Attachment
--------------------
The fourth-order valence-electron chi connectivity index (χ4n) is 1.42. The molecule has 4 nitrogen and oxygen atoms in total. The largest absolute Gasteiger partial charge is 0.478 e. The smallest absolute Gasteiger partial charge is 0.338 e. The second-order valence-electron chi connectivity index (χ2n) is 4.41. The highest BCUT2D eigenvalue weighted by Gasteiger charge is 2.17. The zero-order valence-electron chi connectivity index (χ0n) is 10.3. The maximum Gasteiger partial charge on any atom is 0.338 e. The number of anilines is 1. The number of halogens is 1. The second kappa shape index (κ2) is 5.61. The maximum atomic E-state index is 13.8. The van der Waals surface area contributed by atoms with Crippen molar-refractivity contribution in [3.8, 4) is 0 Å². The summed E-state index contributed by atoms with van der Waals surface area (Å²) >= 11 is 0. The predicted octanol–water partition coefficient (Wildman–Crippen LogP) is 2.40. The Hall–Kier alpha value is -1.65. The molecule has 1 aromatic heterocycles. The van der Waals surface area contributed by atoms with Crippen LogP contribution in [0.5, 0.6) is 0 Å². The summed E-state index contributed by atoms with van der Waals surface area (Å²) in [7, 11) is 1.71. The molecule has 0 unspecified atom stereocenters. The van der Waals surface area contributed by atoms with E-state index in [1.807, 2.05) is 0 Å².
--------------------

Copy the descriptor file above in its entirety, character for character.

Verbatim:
The fourth-order valence-electron chi connectivity index (χ4n) is 1.42. The molecule has 4 nitrogen and oxygen atoms in total. The largest absolute Gasteiger partial charge is 0.478 e. The smallest absolute Gasteiger partial charge is 0.338 e. The second-order valence-electron chi connectivity index (χ2n) is 4.41. The highest BCUT2D eigenvalue weighted by Gasteiger charge is 2.17. The zero-order valence-electron chi connectivity index (χ0n) is 10.3. The maximum Gasteiger partial charge on any atom is 0.338 e. The number of anilines is 1. The number of halogens is 1. The second kappa shape index (κ2) is 5.61. The maximum atomic E-state index is 13.8. The van der Waals surface area contributed by atoms with Crippen molar-refractivity contribution in [3.8, 4) is 0 Å². The summed E-state index contributed by atoms with van der Waals surface area (Å²) >= 11 is 0. The predicted octanol–water partition coefficient (Wildman–Crippen LogP) is 2.40. The Hall–Kier alpha value is -1.65. The molecule has 1 aromatic heterocycles. The van der Waals surface area contributed by atoms with Crippen LogP contribution in [0.5, 0.6) is 0 Å². The summed E-state index contributed by atoms with van der Waals surface area (Å²) in [7, 11) is 1.71. The molecule has 0 unspecified atom stereocenters. The van der Waals surface area contributed by atoms with E-state index in [1.807, 2.05) is 0 Å².